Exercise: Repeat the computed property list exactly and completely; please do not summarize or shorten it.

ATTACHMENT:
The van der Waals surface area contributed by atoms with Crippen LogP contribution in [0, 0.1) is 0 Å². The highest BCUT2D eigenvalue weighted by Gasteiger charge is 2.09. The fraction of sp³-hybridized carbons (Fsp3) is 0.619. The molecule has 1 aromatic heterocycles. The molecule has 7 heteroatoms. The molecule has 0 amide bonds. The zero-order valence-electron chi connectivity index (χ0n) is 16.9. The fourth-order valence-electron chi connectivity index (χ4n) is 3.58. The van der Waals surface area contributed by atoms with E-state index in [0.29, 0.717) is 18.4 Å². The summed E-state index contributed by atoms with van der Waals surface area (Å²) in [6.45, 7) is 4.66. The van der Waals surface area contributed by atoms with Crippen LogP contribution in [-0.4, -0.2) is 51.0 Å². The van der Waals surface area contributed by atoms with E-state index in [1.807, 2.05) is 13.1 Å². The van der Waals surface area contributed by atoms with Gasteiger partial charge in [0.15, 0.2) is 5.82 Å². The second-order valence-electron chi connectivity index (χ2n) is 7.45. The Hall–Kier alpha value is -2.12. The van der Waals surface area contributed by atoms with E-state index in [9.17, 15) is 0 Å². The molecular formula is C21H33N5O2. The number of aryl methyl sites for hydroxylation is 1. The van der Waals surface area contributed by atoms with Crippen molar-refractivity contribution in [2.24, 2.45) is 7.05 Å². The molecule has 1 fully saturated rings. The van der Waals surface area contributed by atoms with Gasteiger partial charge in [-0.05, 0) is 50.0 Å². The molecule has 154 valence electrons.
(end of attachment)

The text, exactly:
The van der Waals surface area contributed by atoms with Crippen LogP contribution in [0, 0.1) is 0 Å². The highest BCUT2D eigenvalue weighted by Gasteiger charge is 2.09. The fraction of sp³-hybridized carbons (Fsp3) is 0.619. The molecule has 1 aromatic heterocycles. The molecule has 7 heteroatoms. The molecule has 0 amide bonds. The zero-order valence-electron chi connectivity index (χ0n) is 16.9. The fourth-order valence-electron chi connectivity index (χ4n) is 3.58. The van der Waals surface area contributed by atoms with E-state index in [0.29, 0.717) is 18.4 Å². The summed E-state index contributed by atoms with van der Waals surface area (Å²) in [6.45, 7) is 4.66. The van der Waals surface area contributed by atoms with Crippen LogP contribution in [-0.4, -0.2) is 51.0 Å². The van der Waals surface area contributed by atoms with E-state index in [1.807, 2.05) is 13.1 Å². The van der Waals surface area contributed by atoms with Gasteiger partial charge in [0.15, 0.2) is 5.82 Å². The second-order valence-electron chi connectivity index (χ2n) is 7.45. The Hall–Kier alpha value is -2.12. The van der Waals surface area contributed by atoms with E-state index in [9.17, 15) is 0 Å². The molecular formula is C21H33N5O2. The number of aryl methyl sites for hydroxylation is 1. The van der Waals surface area contributed by atoms with Crippen molar-refractivity contribution in [2.24, 2.45) is 7.05 Å². The molecule has 1 fully saturated rings. The van der Waals surface area contributed by atoms with Gasteiger partial charge in [-0.05, 0) is 50.0 Å². The molecule has 154 valence electrons.